Ekaterina Kudashkina: The criticisms coming from Moscow, Brussels and Washington have been very different. Russian Prime Minister Vladimir Putin said he did not understand for what was Tymoshenko sentenced, stressing that the contracts between Russia and Ukraine fully respected their national laws and internationally accepted norms. The statement by the Russian Foreign Ministry was even more precise. It said that the verdict against Tymoshenko “appears politically motivated” and has an “anti-Russian” flavor, adding that the gas contracts are “valid” and will remain intact. U.S. State Department Spokeswoman Victoria Nuland said the U.S. was “deeply disappointed” by the “politically motivated prosecution” of Tymoshenko. However, the most alarming reaction came from the European Union. EU foreign policy chief Catherine Ashton said the verdict would have “profound implications” for the bloc's ties with Ukraine, I think she was hinting at the possibility to postpone the signing of an Association Agreement which was expected by the end of this year.

Sergei Strokan: I think that definitely the European Union will have to spell out these “profound implications,” but I think that already the initial response from the European Union comes as a serious warning to Ukraine’s authorities. Much will depend on how the situation will develop and what will happen to Yulia Tymoshenko in the long run.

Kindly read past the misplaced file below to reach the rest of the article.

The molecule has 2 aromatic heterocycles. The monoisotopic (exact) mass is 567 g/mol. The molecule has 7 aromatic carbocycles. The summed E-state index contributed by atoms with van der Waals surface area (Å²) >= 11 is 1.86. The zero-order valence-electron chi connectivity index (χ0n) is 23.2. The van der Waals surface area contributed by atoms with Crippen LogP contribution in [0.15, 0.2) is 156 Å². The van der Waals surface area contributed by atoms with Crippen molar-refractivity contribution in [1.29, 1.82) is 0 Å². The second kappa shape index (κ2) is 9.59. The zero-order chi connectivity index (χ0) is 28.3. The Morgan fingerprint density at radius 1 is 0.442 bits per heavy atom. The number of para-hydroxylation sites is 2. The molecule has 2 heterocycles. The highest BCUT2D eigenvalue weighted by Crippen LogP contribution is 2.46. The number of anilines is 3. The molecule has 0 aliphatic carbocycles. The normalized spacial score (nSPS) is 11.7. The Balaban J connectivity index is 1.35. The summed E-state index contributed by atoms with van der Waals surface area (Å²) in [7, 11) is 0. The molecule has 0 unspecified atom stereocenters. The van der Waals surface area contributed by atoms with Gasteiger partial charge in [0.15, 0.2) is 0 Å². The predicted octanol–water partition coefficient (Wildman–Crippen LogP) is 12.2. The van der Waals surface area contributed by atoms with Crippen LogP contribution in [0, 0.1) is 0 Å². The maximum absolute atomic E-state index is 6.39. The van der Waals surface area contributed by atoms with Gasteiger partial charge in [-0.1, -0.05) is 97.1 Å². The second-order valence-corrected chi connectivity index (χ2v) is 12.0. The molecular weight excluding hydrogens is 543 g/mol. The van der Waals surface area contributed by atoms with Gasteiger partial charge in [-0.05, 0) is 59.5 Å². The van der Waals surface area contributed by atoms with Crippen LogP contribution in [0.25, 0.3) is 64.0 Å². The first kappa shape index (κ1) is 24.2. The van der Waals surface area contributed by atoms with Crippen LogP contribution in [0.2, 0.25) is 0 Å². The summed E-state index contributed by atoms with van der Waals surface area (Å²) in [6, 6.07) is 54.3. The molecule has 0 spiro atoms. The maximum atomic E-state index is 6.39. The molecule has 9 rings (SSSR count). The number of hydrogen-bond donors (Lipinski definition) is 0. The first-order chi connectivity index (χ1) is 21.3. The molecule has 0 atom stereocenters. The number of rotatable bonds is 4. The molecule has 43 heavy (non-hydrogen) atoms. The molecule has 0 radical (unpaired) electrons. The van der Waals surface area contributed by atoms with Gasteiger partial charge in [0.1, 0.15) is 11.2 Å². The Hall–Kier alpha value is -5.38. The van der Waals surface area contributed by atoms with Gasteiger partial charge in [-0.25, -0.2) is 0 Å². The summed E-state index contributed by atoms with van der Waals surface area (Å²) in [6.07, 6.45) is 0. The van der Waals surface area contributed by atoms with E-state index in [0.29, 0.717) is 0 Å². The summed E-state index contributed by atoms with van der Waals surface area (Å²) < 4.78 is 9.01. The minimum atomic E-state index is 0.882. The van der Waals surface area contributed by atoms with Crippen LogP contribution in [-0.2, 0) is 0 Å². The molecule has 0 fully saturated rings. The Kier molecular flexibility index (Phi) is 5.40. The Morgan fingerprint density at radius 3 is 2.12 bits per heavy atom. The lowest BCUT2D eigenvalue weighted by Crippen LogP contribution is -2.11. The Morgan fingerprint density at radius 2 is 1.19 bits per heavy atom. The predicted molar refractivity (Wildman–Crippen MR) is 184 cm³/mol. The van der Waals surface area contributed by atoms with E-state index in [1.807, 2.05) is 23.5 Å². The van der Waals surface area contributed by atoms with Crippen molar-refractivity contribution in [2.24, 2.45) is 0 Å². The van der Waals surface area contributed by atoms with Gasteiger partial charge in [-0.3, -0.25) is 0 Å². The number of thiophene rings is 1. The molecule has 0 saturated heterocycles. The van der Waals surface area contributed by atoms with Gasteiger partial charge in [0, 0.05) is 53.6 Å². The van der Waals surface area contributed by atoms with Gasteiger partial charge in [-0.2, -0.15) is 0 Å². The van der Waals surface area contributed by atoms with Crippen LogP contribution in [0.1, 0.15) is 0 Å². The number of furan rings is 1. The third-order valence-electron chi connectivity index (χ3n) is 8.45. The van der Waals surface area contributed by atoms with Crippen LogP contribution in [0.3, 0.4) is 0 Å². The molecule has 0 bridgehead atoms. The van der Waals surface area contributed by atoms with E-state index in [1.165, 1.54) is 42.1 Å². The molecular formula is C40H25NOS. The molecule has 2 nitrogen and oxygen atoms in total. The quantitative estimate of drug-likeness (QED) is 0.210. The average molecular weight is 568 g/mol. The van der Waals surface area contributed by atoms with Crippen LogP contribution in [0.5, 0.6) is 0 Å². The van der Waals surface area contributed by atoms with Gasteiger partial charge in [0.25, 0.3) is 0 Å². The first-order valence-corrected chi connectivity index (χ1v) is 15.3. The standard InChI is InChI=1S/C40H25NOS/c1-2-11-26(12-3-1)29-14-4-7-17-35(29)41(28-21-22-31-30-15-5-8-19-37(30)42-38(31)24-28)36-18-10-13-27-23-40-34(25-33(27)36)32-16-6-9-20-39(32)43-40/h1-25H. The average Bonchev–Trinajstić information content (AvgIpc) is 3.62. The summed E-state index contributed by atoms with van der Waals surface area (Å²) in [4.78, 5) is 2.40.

Dmitry Polikarpov: So you do not believe she will really spend seven years in jail?

Sergei Strokan: Well, seven years, it is highly unlikely. Tymoshenko's fate will be decided in the next few days. Under pressure from the European Union, the Ukrainian authorities will have to find ways of compromise, which are quite a few. One possibility is an appeal to the Court of Appeal by Tymoshenko’s legal team. A vote can also be taken for decriminalization of the action under some Ukrainian legislation inherited from the Soviet Union.

Ekaterina Kudashkina: Whatever the outcome of this case, whether Tymoshenko stays in prison or eventually is released, with the right spin and PR campaign, there will be one outcome: the Ukrainian opposition can turn Tymoshenko into a political martyr. Tymoshenko’s daughter said without hesitation that she expected her mother to be president of Ukraine someday.